Radha spent her day in the Ashram and returned home at night. On the third day a family came to see Guru. Guru called Radha and directed her to call upon the ‘face’ she always saw in her visions and seek information about this family, their intention and the deities they worshipped. Radha prostrated before Guru and sat down with her eyes closed. Within seconds, she got up and told Guru what she got from that light. The details Guru found out after that from the family tallied with what Radha got. The matters revealed by them were the same that Radha had got revealed from the light. Some other children, who were with Guru in those days also had this type of experience. This unique faculty is the most exalted aspect of Santhigiri’s Guru-Disciple order. It is true that several other Gurus and Acharyas had the experience of receiving intimations from the Light. But their disciples, especially small children were not known to have this. To a lesser degree many householders who pray to Guru as well as small children, grown up or old people have had the faculty of vision kindled in them. The others are filled with joy when they get one word or look from Guru. The greatness of Guru is revealed just by this experience.
Two years passed. Radha, guided by her inner light, wrapped up a pair of clothes in a piece of paper intending to go with Guru to the Ashram at Thiruvananthapuram. Even Guru’s devotees discouraged her, saying that Guru is in the habit of beating and scolding children. They said that she would not get enough to eat. And worst of all, she would not get a place to sleep even. The child listened to all this smiling, without uttering a word.
While Guru trained Radha to live in the ashram he also sent her to school. After school she was sent to college for further studies and when she completed pre-degree (now the plus two) she realized that she need not spend any more time in college. Such worldly pursuits were a waste of time for her as she had some other work ordained by the Will of Brahmam. She was born for that. God, in the form of Guru had willed her birth for that purpose. With this awareness she concentrated totally on Guru. She was convinced that whatever belonged to Guru was also hers and that she belonged to Guru. The childhood tendency to be aloof from parents and relatives grew stronger and all attachment receded.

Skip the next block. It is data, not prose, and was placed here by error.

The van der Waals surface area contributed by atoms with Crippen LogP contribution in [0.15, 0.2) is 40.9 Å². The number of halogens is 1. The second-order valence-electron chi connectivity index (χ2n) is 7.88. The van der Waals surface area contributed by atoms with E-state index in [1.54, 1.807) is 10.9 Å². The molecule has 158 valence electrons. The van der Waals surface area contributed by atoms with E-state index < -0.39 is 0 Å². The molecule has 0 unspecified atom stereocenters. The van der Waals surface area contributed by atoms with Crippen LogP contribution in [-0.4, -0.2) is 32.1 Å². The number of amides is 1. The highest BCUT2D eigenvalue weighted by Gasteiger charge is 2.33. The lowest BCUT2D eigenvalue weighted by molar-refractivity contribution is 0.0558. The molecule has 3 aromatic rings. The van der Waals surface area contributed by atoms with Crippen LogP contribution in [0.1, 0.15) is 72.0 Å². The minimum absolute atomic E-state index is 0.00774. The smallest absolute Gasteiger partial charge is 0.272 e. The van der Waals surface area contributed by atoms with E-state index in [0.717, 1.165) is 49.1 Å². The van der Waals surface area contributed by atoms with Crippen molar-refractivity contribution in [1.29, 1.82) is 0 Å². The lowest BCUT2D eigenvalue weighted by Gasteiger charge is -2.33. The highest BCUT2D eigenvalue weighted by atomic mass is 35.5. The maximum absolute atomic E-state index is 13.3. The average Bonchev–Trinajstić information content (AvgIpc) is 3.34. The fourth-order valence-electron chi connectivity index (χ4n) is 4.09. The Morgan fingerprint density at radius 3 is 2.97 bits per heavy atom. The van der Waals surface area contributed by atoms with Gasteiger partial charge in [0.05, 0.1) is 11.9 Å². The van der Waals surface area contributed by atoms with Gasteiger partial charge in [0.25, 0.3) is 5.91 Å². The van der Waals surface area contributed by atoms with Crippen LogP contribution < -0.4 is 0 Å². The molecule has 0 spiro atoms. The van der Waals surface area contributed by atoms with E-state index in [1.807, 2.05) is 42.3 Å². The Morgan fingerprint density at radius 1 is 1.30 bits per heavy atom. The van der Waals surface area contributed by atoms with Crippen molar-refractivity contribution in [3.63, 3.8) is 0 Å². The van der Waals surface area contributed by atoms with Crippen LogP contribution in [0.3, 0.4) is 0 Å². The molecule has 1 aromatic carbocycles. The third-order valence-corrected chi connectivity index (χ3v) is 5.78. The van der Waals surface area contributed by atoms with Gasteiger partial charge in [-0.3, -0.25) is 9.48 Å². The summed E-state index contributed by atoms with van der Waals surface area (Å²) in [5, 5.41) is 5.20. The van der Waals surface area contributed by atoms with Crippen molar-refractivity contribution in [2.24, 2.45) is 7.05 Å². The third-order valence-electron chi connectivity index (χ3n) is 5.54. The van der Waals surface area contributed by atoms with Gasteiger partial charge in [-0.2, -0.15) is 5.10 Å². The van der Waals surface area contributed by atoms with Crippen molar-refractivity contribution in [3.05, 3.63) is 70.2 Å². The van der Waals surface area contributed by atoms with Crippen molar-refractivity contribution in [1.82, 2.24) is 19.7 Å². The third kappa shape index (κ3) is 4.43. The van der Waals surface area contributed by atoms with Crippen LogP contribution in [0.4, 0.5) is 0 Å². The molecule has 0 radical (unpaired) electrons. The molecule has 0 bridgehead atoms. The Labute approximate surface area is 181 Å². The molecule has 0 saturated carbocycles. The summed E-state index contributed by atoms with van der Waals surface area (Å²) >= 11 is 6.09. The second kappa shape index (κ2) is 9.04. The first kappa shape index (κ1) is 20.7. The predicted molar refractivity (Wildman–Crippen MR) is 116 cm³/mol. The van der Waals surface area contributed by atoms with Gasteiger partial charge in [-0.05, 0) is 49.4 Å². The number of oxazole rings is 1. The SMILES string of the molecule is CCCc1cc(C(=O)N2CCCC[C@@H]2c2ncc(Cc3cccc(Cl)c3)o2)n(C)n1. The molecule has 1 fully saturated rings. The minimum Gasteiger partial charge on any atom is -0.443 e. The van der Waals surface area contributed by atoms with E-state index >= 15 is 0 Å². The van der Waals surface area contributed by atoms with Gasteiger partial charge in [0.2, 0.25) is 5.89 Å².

Initially the parents were happy and proud of the child, but now they were beginning to feel unhappy. Some differences of opinion cropped up. The other side of the story relates to the subtle laws of spiritual evolution. As a great poet in Malayalam said:
‘Bondage indeed is Karma to Man,
Cut the Bondage, Salvation Sure.
A devotee can progress in the path of realization only when he or she is free from all bondage. The deserving soul shall make itself free from worldly fetters. Otherwise, God will intercede. In other words, it is ordained by God. The incidents that took place in Radha’s life also support this truth, for the world to see it. But Radha was unmoved. Her vivid mystical visions and experiences from childhood, the will to self- sacrifice and the great attachment towards Guru stood support to her faith.
In the year 1984, Radha received ‘Sanyasam’ (vow of renunciation) from Guru and became a member of the Guru Dharma Prakasha Sabha – the association of sanyasis, which Guru formed. The new identity given to her by Guru was Janani Amrita Jnana Tapaswini. She lived like the shadow of Guru, carrying out the spiritual work given to her by Guru and caring, observing and attending to his well being. Life was going on like this through realizations when there was an unfortunate turn of events as mentioned earlier.
A woman estranged from the Ashram misinformed Janani’s parents that their daughter was imprisoned, and was being tortured and starved. The parents, already distanced from the Ashram, were totally misled and approached the area MLA. It was thus, the subject came up in the Legislative Assembly. The Legislative Assembly appointed an Enquiry Committee. Officials of different police departments were deputed for investigating the case. The intervention and influence of the MLA added vigor to the police investigation. The police questioned the Ashram inmates. They returned, shaken by the experience, saying, ‘Please send away this Janani from here, it is risky otherwise’. Janani was present when they said this. She remained calm. Ashramites were disturbed. ‘Why don’t you leave?’ some asked Janani straight in the face. Others were visibly troubled, thinking of the problems Guru might have to face. Some persons loathed seeing Janani thus in agony. In this turbulence, Guru silently suffered.
Janani accepted all - the cruel arrows of words, slander and slights without any complaint. Even when these crossing limits she did not react. Her attention was riveted to receiving Guru’s instructions and obeying his words. Such was her faith in Guru and His Word and Grace.